To overcome all the admin headaches and have someone to make the investment decisions is where collective investments come in. Collective investments are where many people put together their money in an investment fund. This is called “pooling”. By doing this they reduce costs and reduce risk by being able to diversify over a wider range of holdings.

One of the oldest forms of collective investments is the Unit Trust have been around for over eighty years. A trust is set up which holds the share certificates for you and all the other investors. The trust means your investment is kept legally separate from the investment company which is managing the portfolio so that you are not investing in the company itself. The trust is overseen by trustees who are not the investment management company. The trustees are there to govern the proper running of the trust. The fund manager of the investment company then makes the investment decisions, takes care of rebalancing the portfolio, buys and sells shares and so on. In order to work out the value of your share of the investment fund, you are allocated units which express how much of the fund you own. When the investments in the fund go up and down the value of your units goes up and down to reflect the increase or decrease. To work out the value of your holding you simply multiply the unit price by the number of units you hold. This is what is meant by unit-linked investments – your “investment” is linked to a “unit”.

When new investors come along new units are created and when investors sell the units are cancelled.

PSS Unit Trust

Company Number of shares held Price £ Value £

BP 100 4.25 425

Vodafone 50 3.00 150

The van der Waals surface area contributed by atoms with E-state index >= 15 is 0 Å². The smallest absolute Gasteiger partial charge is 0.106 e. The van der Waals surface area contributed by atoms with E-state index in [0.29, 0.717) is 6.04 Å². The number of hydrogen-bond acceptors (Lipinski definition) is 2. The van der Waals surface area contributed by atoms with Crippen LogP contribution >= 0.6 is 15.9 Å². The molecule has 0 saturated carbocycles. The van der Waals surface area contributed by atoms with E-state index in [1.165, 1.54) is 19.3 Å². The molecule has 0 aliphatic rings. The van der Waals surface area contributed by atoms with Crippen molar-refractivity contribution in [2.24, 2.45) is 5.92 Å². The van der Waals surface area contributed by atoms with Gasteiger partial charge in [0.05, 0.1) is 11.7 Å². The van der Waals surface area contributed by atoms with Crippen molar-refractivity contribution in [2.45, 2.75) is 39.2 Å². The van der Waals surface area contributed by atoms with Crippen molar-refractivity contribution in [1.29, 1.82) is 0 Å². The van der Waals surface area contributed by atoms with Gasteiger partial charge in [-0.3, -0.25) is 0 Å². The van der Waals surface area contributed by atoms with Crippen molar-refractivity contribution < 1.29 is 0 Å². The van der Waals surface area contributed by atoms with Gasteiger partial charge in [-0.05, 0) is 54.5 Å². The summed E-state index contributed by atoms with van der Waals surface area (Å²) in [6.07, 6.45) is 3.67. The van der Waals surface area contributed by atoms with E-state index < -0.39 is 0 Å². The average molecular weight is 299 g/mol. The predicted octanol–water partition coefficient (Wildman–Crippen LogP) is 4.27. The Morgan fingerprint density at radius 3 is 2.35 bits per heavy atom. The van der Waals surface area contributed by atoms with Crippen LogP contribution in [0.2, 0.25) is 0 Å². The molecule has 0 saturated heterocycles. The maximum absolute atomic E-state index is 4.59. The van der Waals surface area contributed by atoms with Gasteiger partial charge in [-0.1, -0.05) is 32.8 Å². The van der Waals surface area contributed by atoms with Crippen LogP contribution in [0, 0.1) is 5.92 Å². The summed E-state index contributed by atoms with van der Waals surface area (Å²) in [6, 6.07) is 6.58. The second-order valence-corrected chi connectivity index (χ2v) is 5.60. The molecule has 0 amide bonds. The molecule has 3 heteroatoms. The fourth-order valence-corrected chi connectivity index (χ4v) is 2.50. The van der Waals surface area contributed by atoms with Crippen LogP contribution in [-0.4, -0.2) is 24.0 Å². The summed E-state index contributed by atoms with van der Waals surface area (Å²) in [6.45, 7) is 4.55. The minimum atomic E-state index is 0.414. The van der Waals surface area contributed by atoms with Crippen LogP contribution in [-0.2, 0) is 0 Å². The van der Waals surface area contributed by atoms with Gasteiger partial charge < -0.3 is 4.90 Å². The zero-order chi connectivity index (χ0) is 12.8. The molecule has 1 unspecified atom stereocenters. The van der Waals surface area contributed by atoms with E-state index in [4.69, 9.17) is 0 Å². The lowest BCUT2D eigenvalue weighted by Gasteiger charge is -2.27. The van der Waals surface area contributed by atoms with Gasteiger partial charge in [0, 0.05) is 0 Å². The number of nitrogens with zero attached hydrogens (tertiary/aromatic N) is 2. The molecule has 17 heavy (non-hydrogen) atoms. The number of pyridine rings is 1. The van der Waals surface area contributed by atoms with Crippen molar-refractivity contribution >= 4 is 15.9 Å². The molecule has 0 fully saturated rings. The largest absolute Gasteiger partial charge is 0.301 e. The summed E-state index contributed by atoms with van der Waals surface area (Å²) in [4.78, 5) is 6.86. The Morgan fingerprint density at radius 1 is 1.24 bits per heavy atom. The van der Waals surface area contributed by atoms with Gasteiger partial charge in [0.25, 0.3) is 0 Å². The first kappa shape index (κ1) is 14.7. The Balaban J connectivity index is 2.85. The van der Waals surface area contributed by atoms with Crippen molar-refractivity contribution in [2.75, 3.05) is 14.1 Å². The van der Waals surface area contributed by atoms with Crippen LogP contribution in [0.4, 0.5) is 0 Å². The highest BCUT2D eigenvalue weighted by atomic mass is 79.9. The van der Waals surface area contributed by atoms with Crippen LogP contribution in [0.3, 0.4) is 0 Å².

RBS 100 2.50 250

Total 825

Say 100 units of £8.25 each

One week later…

PSS Unit Trust

Company Number of shares held Price £ Value £

BP 100 4.75 475

Vodafone 50 3.50 175

RBS 100 2.00 200

Total 850

100 units of £8.50 each

There are two types of units which may be available – income and accumulation. Income units as the name suggests pay out to you any income that is received, usually twice a year to avoid making regular payments of very small amounts. Accumulation units reinvest the income and dividends to increase the unit price. You do not receive the income but benefit from a higher valuation of the same amount. However – it is income and you need to pay tax on it. I have met more than one adviser who did not understand this point! You will receive a statement from the manager and it will contain details of the income paid back into your fund and how much tax has been deducted at source, if any. You need to enter this on your tax return.

Unit Trusts are now largely superseded by Open Ended Investment Companies (OEICS). They are similar in almost every respect except that in place of a trust there is a company. Instead of buying units in a trust you buy shares in the company. In order for your investments to be kept separate from those of the investment manager a Depositary is used. A depositary is usually a bank and it holds the share certificates and so on. As with a unit trust, when new investors come along more shares are issued and when they sell the shares are cancelled. This leads to this type of investment fund being called an “investment Company with Variable Capital” or ICVC. The terms OEIC and ICVC are interchangeable. Later in the series I’ll explain how “Closed-Ended Investment Companies” work.

Remember if you like what you hear, tell your friends, family and colleagues. If not tell me – at the brand new but soon to be improved, website at

Till next time, thanks for listening.